Australian universities may come to regret the end of the Trump presidency

Nov 25, 2020

The share of Chinese students who have applied to study in Australia next year is 53 per cent of all international students compared to 27 per cent last year.

The Mitchell Institute has reported that the number of international students applying to study in Australia in 2021 has fallen precipitously. It also reports that of those students who have applied the number from China has risen relative to the number from the rest of the world. As a consequence, the share of Chinese students who have applied to study in Australia next year is 53 per cent of all international students compared to 27 per cent last year.

Given the Mitchell Institute’s findings the many Australian business interests that profit from the international education market – and not only universities and schools – need to understand both why the proportion of Chinese students applying to study in Australia has increased and why the election of a Biden government in the US may pose a serious risk to the profitability of these interests.

Contingencies that help explain the increase in the proportion of Chinese international students applying to study in Australia include:

  1. Thus far the Chinese economy has recovered from the shock imposed by the coronavirus far more rapidly than have other nations that are major sources for international student recruits and Australia has achieved far greater success in managing the crisis than have Europe and North America.
  2. The growth in the number of Chinese students applying to study in the US declined during the Trump presidency as Washington imposed ever stricter visa restrictions on foreign students who wish to study in the US as part of its strategy to stifle the global competitiveness of China’s economy and limit unemployment an agenda that has compelled Chinese students to seek alternatives.
  3. China’s government officials continue to believe the nation will benefit by ceding families the freedom to send their children abroad to study and China’s labour market continues to pay a wage premium to employees with foreign degrees even if these qualifications were not gained in the US.
  4. Beijing is committed to building a knowledge based society in part by encouraging its citizens to examine facts on the ground in other countries. This is an endeavour that a young international student named Deng Xiaoping embraced when in 1924-1925 he studied in pre-Stalinist Moscow and was taught that Marxism-Leninism held that building socialism requires a mixed economy overseen and managed by a communist party this being an understanding he would institutionalize in China from 1978.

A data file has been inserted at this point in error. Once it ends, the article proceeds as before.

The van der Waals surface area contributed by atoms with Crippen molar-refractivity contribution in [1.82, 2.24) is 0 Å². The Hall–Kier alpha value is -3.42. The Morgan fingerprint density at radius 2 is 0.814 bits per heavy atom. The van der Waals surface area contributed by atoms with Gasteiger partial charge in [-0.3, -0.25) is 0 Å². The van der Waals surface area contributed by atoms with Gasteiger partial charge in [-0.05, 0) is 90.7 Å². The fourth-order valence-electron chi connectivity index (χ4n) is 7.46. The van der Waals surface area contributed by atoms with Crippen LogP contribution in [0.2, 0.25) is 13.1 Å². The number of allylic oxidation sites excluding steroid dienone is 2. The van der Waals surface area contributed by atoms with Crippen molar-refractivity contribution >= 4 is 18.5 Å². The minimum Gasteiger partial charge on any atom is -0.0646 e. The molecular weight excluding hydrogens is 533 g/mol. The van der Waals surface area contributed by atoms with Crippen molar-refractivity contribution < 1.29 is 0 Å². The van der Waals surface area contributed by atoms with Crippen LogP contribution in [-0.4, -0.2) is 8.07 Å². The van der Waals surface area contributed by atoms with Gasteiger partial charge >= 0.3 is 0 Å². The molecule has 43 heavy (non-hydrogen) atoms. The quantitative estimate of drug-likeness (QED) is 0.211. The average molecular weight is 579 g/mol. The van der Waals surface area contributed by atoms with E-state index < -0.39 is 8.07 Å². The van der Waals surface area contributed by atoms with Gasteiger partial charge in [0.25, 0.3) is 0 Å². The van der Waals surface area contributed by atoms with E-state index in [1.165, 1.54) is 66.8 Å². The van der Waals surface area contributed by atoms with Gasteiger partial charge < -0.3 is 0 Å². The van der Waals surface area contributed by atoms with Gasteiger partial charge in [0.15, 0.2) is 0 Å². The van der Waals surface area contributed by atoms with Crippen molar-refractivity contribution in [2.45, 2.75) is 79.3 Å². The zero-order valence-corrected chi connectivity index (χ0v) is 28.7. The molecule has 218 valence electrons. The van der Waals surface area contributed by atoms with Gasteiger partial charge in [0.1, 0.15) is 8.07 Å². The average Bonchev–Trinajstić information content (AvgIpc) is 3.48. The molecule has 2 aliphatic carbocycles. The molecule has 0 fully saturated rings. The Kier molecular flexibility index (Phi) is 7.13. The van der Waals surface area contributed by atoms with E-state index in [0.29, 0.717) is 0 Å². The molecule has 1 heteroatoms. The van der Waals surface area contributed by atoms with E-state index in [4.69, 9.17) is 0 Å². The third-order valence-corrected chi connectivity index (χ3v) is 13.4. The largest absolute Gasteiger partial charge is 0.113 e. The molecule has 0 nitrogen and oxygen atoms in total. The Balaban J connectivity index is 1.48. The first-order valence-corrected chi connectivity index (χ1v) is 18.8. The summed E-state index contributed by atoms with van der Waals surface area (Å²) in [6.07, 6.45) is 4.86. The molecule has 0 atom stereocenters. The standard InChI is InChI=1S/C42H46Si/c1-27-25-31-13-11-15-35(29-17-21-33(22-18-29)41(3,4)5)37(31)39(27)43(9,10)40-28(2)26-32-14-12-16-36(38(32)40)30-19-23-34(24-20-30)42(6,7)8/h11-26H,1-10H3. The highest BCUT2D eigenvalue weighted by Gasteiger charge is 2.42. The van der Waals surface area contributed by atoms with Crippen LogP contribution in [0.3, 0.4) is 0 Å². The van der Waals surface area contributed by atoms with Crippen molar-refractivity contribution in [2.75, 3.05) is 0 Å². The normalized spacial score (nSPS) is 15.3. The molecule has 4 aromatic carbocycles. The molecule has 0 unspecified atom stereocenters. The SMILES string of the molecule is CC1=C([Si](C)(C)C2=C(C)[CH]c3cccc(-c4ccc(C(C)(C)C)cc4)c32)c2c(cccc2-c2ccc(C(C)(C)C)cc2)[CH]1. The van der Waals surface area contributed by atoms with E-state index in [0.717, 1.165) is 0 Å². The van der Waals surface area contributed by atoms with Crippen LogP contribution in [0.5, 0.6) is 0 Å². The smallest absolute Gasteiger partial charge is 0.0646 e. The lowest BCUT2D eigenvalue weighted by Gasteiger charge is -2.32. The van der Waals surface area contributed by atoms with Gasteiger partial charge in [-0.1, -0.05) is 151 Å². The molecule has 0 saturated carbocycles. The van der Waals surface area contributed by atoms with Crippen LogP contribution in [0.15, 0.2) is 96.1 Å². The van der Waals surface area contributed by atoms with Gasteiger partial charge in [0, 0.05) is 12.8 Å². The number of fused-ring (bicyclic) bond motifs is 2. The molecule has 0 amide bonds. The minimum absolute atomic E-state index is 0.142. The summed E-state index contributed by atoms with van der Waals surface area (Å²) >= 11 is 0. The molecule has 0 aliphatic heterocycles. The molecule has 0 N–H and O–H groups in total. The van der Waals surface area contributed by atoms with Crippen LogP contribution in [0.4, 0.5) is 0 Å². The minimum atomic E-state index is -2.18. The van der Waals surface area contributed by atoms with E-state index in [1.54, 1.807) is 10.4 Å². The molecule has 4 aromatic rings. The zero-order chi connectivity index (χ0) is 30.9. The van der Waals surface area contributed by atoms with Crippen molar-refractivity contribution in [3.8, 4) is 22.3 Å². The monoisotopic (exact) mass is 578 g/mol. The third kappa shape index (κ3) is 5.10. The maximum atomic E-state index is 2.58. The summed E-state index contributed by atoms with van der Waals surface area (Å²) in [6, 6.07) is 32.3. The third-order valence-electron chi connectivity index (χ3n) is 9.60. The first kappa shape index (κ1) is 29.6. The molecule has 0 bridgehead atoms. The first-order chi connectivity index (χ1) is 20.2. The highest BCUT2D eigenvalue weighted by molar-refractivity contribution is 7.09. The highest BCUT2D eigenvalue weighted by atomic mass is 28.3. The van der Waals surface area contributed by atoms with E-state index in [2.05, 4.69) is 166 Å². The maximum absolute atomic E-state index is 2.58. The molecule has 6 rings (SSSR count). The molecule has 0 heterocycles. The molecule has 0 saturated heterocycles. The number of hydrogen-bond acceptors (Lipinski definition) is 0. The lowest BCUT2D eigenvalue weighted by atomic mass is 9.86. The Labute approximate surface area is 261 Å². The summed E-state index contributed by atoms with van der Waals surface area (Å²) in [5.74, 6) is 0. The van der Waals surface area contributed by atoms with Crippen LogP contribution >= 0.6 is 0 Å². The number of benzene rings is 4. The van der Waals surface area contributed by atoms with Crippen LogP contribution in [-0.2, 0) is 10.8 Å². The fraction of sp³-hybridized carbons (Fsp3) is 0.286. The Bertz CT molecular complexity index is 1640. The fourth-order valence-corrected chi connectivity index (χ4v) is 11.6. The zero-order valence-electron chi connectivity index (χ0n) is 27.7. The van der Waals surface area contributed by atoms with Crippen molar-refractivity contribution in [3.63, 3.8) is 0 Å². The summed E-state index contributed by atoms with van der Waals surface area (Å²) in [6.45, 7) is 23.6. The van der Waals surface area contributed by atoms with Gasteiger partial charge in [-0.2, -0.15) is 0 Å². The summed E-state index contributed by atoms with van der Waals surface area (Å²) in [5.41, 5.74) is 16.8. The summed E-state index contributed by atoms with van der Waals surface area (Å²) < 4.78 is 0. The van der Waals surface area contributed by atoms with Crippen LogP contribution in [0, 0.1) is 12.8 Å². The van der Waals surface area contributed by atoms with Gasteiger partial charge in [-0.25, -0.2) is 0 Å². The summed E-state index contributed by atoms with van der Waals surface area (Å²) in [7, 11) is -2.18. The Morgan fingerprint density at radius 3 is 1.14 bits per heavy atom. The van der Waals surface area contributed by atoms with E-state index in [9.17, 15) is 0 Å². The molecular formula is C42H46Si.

These four contingencies have generated a difficult situation for Australia’s government, assuming it wishes to rebuild Australia’s former standing in the international education market and not follow Trump’s lead and exclude Chinese students from its education system. If Washington and those Australian pro-American mouthpieces, that want the US to continue its effort to halt the rise of China’s prosperity continue with their effort Canberra will need to consider what it truly means to go all the way with a declining USA. This is not least because there is a serious risk that US coercion will push Australia to a point where China’s government feels compelled to cut off the supply of Chinese citizens who study in Australia even though it wants its students to study in OECD countries. Conversely, should Canberra decide to temper its enthusiasm for the American containment agenda and cease playing the part of Washington’s Deputy Sheriff it risks inducing a backlash from the US government and from firms whose interests are closely tied to the United States.

Perhaps even more troubling for Australian interests that profit from the influx of Chinese international students is the possibility that Joe Biden may modulate US hostility to China at a time when alternative sources of international student recruits have collapsed. The Lowey Institute has noted that when Washington signed a trade agreement with Beijing in January 2020 that requires China to buy an extra $US200 billion in goods and services from the US no effort was made to ensure Australian exporters would go unharmed as a consequence. This omission was not criticized by the Democrats. Given this experience, if Biden rolls back the restrictions Trump imposed on international students who wish to study in the US, as he has promised, it is unlikely that any effort will be made by his government to shield Australian interests. It is surely idealistic, moreover, to expect that the US will come to our defence should China choose to use Australia as a ‘whipping boy’ to show others what happens to those who assist the US effort to contain the ability of China’s people to access the prosperity enjoyed by societies such as Australia.

The Bad Orange Man had to go but the cost to Australian interests who profit from the international education market may prove significant.

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